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Tuesday, December 20, 2022

Doesn't everybody jaywalk? On codified rules that are seldom followed and selectively punished

Wylie, J., & Gantman, A.
Cognition, Volume 231, February 2023, 105323


Rules are meant to apply equally to all within their jurisdiction. However, some rules are frequently broken without consequence for most. These rules are only occasionally enforced, often at the discretion of a third-party observer. We propose that these rules—whose violations are frequent, and enforcement is rare—constitute a unique subclass of explicitly codified rules, which we call ‘phantom rules’ (e.g., proscribing jaywalking). Their apparent punishability is ambiguous and particularly susceptible to third-party motives. Across six experiments, (N = 1,440) we validated the existence of phantom rules and found evidence for their motivated enforcement. First, people played a modified Dictator Game with a novel frequently broken and rarely enforced rule (i.e., a phantom rule). People enforced this rule more often when the “dictator” was selfish (vs. fair) even though the rule only proscribed fractional offers (not selfishness). Then we turned to third person judgments of the U.S. legal system. We found these violations are recognizable to participants as both illegal and commonplace (Experiment 2), differentiable from violations of prototypical laws (Experiments 3) and enforced in a motivated way (Experiments 4a and 4b). Phantom rule violations (but not prototypical legal violations) are seen as more justifiably punished when the rule violator has also violated a social norm (vs. rule violation alone)—unless the motivation to punish has been satiated (Experiment 5). Phantom rules are frequently broken, codified rules. Consequently, their apparent punishability is ambiguous, and their enforcement is particularly susceptible to third party motives.

General Discussion

In this paper, we identified a subset of rules, which are explicitly codified (e.g., in professional tennis, in an economic game, by the U.S. legal system), frequently violated, and rarely enforced. As a result, their apparent punishability is particularly ambiguous and subject to motivation. These rules show us that codified rules, which are meant to apply equally to all, can be used to sanction behaviors outside of their jurisdiction. We named this subclass of rules phantom rules and found evidence that people enforce them according to their desire to punish a different behavior (i.e., a social norm violation), recognize them in the U.S. legal system, and employ motivated reasoning to determine their punishability. We hypothesized and found, across behavioral and survey experiments, that phantom rules—rules where the descriptive norms of enforcement are low—seem enforceable, punishable, and legitimate only when one has an external active motivation to punish. Indeed, we found that phantom rules were judged to be more justifiably enforced and more morally wrong to violate when the person who broke the rule had also violated a social norm—unless they were also punished for that social norm violation. Together, we take this as evidence of the existence of phantom rules and the malleability of their apparent punishability via active (vs. satiated) punishment motivation.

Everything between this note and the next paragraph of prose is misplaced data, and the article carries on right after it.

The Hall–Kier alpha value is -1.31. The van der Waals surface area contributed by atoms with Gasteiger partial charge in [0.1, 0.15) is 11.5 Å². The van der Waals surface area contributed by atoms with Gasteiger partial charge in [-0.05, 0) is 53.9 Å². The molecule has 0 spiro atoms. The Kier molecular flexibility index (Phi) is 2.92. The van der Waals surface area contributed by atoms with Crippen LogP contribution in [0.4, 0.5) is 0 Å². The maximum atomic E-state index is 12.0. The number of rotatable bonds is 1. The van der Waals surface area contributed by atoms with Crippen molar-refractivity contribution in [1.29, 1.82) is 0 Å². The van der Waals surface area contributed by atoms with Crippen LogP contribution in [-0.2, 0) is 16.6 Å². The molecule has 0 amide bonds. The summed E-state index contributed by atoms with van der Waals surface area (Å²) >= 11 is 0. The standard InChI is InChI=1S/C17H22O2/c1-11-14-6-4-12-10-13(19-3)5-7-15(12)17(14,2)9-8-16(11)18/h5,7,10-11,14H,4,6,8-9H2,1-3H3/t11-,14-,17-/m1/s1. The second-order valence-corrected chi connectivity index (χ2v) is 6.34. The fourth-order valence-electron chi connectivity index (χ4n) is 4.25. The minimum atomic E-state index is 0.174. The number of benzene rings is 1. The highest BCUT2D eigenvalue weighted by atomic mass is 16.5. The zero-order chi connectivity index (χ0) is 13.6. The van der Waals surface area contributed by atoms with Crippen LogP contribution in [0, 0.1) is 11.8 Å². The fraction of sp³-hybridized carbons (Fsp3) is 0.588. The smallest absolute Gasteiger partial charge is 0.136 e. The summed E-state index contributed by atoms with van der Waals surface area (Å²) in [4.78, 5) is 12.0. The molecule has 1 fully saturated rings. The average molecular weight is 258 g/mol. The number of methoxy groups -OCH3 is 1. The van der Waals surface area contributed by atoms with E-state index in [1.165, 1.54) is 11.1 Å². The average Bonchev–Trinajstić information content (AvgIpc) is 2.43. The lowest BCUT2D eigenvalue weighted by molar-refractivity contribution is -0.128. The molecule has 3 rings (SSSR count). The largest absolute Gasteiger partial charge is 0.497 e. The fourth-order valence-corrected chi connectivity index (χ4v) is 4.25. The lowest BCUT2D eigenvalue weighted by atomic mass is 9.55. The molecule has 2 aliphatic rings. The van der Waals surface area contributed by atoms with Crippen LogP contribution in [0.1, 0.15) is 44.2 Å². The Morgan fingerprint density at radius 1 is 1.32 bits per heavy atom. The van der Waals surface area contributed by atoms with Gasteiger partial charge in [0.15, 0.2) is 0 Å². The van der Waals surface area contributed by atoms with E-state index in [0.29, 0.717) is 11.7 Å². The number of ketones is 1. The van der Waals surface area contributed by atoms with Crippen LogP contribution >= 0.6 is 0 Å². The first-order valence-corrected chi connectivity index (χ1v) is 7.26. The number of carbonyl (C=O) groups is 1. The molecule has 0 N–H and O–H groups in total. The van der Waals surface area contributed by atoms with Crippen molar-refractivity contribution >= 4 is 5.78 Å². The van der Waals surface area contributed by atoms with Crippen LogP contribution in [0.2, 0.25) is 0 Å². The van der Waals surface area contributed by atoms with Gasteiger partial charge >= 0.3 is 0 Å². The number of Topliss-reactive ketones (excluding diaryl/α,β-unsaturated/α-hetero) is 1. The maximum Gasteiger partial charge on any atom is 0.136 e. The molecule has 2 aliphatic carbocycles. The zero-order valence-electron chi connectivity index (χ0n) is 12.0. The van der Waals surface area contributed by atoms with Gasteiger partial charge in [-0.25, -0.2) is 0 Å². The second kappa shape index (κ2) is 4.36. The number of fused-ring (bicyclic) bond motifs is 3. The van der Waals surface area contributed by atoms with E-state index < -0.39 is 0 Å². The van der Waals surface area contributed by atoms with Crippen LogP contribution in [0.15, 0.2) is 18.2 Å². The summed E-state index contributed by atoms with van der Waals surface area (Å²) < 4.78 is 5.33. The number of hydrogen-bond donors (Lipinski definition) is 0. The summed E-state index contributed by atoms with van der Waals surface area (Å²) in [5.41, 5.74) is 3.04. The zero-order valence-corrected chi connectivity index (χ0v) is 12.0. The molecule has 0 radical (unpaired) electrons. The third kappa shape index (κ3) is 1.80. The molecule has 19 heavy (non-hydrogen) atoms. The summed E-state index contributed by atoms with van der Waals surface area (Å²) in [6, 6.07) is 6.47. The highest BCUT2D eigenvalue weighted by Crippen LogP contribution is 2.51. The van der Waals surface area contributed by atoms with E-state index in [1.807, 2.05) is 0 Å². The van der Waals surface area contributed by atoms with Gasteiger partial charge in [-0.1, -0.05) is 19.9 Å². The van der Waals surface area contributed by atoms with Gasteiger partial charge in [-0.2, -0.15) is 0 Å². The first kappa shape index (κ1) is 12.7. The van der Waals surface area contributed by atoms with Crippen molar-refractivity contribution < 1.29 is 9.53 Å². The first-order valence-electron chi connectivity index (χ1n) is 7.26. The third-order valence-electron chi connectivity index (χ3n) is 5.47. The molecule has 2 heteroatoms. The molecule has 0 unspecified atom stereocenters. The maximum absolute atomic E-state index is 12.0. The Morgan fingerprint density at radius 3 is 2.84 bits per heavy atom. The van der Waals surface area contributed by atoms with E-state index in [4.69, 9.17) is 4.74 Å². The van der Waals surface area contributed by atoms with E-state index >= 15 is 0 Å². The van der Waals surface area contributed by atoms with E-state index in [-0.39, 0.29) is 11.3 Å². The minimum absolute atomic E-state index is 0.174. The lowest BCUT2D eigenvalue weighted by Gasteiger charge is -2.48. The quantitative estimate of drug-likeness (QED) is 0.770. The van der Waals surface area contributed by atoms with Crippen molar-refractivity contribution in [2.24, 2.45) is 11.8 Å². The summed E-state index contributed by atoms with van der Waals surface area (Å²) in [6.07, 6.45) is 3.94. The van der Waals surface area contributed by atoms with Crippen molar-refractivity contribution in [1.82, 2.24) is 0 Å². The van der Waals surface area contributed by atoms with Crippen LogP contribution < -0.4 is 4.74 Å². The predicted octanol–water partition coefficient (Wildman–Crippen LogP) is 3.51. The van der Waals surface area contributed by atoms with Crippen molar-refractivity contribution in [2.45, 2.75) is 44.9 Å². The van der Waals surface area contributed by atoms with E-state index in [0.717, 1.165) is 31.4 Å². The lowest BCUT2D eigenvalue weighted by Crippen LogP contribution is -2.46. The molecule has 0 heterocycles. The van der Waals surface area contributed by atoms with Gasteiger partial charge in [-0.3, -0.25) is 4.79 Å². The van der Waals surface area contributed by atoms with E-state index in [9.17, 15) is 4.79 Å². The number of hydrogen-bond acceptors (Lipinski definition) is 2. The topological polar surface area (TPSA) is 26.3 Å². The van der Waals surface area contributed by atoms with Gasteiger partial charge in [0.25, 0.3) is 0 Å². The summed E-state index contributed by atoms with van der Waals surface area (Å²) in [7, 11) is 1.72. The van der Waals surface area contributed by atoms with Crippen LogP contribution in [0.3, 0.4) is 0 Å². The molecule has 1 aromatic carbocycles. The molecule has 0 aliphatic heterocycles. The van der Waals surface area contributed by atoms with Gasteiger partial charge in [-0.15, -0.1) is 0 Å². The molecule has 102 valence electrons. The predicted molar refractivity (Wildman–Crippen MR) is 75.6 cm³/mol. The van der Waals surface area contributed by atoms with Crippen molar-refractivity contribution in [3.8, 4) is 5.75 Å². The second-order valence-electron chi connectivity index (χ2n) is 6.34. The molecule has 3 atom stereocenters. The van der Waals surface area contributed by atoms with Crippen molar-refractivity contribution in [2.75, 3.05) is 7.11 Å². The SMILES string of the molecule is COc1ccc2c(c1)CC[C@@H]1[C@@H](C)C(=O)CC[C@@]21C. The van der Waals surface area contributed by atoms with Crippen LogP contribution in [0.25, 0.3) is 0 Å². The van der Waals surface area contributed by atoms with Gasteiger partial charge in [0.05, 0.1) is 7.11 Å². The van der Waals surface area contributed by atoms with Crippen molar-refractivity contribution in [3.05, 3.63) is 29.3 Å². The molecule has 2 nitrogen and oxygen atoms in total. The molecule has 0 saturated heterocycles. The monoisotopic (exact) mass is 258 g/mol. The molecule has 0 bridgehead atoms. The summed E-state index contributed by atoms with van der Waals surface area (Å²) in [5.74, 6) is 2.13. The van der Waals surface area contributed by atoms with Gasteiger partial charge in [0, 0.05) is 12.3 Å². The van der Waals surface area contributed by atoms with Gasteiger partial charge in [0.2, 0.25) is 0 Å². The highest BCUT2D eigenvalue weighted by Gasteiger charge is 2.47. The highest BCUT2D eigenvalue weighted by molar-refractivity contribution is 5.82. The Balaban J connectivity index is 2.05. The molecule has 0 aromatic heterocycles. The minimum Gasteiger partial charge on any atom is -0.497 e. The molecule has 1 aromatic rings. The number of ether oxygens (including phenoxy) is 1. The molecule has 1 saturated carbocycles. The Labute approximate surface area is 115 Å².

The ambiguity of phantom rule enforcement makes it possible for them to serve a hidden function; they can be used to punish behavior outside of the purview of the official rules. Phantom rule violations are technically wrong, but on average, seen as less morally wrong.This means, for the most part, that people are unlikely to feel strongly when they see these rules violated, and indeed, people frequently violate phantom rules without consequence. This pattern fits well with previous work in experimental philosophy that shows that motivations can affect how we reason about what constitutes breaking a rule in the first place. For example, when rule breaking occurs blameless (e.g., unintentionally), people are less likely to say a rule was violated at all and look for reasons to excuse their behavior(Turri, 2019; Turri & Blouw, 2015). Indeed, our findings mirror this pattern. People find a reason to punish phantom rule violations only when people are particularly or dispositionally motivated to punish.